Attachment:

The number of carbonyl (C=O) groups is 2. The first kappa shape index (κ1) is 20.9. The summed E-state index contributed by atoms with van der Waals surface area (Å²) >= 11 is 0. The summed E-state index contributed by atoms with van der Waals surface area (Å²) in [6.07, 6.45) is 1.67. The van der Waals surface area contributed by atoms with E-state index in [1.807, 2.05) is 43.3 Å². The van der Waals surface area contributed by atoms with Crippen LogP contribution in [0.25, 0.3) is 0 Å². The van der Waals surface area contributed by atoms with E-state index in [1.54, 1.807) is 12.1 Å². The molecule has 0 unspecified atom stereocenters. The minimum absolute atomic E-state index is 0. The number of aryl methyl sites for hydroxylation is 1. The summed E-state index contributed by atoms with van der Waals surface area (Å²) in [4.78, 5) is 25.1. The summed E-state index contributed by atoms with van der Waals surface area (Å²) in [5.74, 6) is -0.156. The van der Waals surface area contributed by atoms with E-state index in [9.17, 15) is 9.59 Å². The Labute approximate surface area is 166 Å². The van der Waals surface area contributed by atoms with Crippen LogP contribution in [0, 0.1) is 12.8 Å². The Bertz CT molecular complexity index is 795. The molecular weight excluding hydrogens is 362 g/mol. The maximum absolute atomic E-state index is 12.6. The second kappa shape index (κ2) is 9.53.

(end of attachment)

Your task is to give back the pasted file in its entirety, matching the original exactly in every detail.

The number of carbonyl (C=O) groups is 2. The first kappa shape index (κ1) is 20.9. The summed E-state index contributed by atoms with van der Waals surface area (Å²) >= 11 is 0. The summed E-state index contributed by atoms with van der Waals surface area (Å²) in [6.07, 6.45) is 1.67. The van der Waals surface area contributed by atoms with E-state index in [1.807, 2.05) is 43.3 Å². The van der Waals surface area contributed by atoms with Crippen LogP contribution in [0.25, 0.3) is 0 Å². The van der Waals surface area contributed by atoms with E-state index in [1.54, 1.807) is 12.1 Å². The molecule has 0 unspecified atom stereocenters. The minimum absolute atomic E-state index is 0. The number of aryl methyl sites for hydroxylation is 1. The summed E-state index contributed by atoms with van der Waals surface area (Å²) in [4.78, 5) is 25.1. The summed E-state index contributed by atoms with van der Waals surface area (Å²) in [5.74, 6) is -0.156. The van der Waals surface area contributed by atoms with E-state index in [9.17, 15) is 9.59 Å². The Labute approximate surface area is 166 Å². The van der Waals surface area contributed by atoms with Crippen LogP contribution in [0, 0.1) is 12.8 Å². The Bertz CT molecular complexity index is 795. The molecular weight excluding hydrogens is 362 g/mol. The maximum absolute atomic E-state index is 12.6. The second kappa shape index (κ2) is 9.53.